Kudlow Scrambles To Dodge Charges Of Hypocrisy Over Trump Budget

Deficit Spending
Is it Ok, when 'our guy' does it?

Larry Kudlow, the White House Chief Economic Adviser, spoke in defense of Trump’s new 2-year budget, which will add billions to the federal deficit. However, he is in the hot seat, for previous remarks about deficit spending that was made by the Obama Administration..

CNN’s Erin Burnett showed him a clip from 2009, of him criticizing one of the Obama Administration’s first budget-breaking spending sprees.

“The families of America take a look at this budget and these humongous deficits and the doubling of the debt and so forth and the out of control spending….this is the most unbalanced fiscal story coming out of Washington, really in our history,” said Larry Kudlow in 2009 regarding the budget set forth by former President Obama.

Erin Burnett also brought to light that in 2009, the CBO has claimed that the national debt would rise up to 68 percent of the GDP by 2019.The Congressional Budget Office said today that the overall debt would reach up to 105 percent of the gross domestic product by the year 2028.

Larry Kudlow said to Erin Burnett that President Donald Trump’s administration does not think that the Congressional Budget Office spending bill and tax cuts will add to the national debts and deficits.

In addition to that, he claimed that former president Obama’s program “was all spending,” mostly for welfare programs and other social spending that didn’t bring any benefits for the economy in terms of growth.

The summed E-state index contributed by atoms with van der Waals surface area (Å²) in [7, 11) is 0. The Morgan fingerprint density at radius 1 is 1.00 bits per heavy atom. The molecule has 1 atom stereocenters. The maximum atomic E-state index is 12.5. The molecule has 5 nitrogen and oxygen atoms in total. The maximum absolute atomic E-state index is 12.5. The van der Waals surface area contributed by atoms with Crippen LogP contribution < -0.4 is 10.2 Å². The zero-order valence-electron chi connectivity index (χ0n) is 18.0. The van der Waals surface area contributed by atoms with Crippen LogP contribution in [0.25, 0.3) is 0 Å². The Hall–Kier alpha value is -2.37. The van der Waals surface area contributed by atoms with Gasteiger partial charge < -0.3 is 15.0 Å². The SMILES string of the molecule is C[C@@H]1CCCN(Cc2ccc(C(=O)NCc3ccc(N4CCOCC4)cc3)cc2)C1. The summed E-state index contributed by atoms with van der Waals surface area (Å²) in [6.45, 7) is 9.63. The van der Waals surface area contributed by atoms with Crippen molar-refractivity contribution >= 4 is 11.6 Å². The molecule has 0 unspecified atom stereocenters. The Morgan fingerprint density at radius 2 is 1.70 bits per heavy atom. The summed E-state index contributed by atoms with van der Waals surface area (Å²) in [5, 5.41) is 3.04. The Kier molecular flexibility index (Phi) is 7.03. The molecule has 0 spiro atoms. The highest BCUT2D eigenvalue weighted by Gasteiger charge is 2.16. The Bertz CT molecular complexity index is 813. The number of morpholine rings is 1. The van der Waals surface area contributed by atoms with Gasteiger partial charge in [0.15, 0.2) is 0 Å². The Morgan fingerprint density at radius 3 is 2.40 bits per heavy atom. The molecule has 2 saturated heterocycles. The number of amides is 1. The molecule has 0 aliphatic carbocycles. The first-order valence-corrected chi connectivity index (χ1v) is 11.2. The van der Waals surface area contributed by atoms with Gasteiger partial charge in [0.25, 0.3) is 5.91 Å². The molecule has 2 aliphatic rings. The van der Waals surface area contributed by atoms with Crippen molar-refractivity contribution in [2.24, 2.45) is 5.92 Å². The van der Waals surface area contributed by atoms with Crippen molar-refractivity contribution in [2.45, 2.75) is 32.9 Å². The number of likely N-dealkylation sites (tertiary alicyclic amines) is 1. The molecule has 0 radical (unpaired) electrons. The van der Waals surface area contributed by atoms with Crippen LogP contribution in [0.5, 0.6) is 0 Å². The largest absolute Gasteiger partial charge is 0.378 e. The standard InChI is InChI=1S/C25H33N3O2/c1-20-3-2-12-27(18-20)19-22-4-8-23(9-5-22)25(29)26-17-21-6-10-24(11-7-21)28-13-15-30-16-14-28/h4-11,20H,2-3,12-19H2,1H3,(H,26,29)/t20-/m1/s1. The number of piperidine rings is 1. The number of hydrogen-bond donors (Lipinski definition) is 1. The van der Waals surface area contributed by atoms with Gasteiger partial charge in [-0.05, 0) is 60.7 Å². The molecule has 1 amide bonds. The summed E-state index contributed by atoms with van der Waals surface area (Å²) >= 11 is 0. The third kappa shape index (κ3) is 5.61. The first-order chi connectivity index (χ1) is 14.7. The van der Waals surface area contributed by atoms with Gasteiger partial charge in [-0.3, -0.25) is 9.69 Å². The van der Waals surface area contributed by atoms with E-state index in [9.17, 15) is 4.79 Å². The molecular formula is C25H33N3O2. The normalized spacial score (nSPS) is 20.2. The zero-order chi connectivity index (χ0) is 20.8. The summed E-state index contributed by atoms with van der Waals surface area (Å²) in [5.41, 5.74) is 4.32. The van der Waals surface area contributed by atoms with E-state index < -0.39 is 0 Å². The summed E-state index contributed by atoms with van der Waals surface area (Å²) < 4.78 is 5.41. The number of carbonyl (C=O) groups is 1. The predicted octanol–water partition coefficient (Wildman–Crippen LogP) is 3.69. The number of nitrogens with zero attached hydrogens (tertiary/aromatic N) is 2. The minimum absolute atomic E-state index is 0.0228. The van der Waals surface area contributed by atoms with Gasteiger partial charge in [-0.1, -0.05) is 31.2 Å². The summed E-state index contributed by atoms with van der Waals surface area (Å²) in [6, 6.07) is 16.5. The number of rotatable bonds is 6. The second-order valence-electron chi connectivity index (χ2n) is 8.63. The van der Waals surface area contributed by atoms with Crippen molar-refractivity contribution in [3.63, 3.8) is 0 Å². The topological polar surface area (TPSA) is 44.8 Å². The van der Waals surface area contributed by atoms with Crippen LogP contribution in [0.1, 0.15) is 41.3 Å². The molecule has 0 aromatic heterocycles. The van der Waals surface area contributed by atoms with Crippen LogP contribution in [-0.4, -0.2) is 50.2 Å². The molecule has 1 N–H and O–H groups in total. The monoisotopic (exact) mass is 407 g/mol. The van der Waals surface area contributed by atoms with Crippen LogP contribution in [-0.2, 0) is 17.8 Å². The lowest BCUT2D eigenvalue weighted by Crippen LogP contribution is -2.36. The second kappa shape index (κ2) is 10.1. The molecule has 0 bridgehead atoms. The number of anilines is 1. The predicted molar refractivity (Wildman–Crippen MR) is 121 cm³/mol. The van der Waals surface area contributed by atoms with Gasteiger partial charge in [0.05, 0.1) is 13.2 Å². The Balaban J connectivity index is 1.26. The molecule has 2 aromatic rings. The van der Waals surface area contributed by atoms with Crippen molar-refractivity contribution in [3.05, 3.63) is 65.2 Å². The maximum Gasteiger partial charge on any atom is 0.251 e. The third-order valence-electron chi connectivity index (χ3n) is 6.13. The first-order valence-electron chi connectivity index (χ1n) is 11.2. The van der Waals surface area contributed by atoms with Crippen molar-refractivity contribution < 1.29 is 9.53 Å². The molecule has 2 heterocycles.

Erin Burnett then claimed that President Donald Trump has just recently signed a bill that will add to the deficits, to which Kudlow replied that the bill signed by President Donald Trump was “nothing like the Obama stimulus package.”

“I’m not happy with the government as it is now. I think spending has got to come down,” said Kudlow. “As I’ve said, we need more limited government, much more modest government.”

Kudlow also added that former President Obama did not have any growth program in place and if he did, “we would all be more prosperous today,” hence I would not have worried about the deficits.
Republicans, on the other hand, are planning to reduce the spending due to the criticism being faced from home. They’re upset. They’re saying, ‘what are you guys doing up there,’ ” said a member of the far-right House Freedom Caucus, Representative Dave Brat (R-Va.) about his constituents. “If the Republicans stand for anything, it’s fiscal responsibility.”

The House will be voting for a balanced budget amendment on Thursday. The GOP leaders are in discussions with the Trump administration to reduce the increases in funding that had been adopted recently in the omnibus bill in 2018.

“That will be a symbolic measure that won’t get enacted. … It’s a messaging vote,” said the chairman of the House Appropriations subcommittee, Representative Charlie Dent (R-Pa.).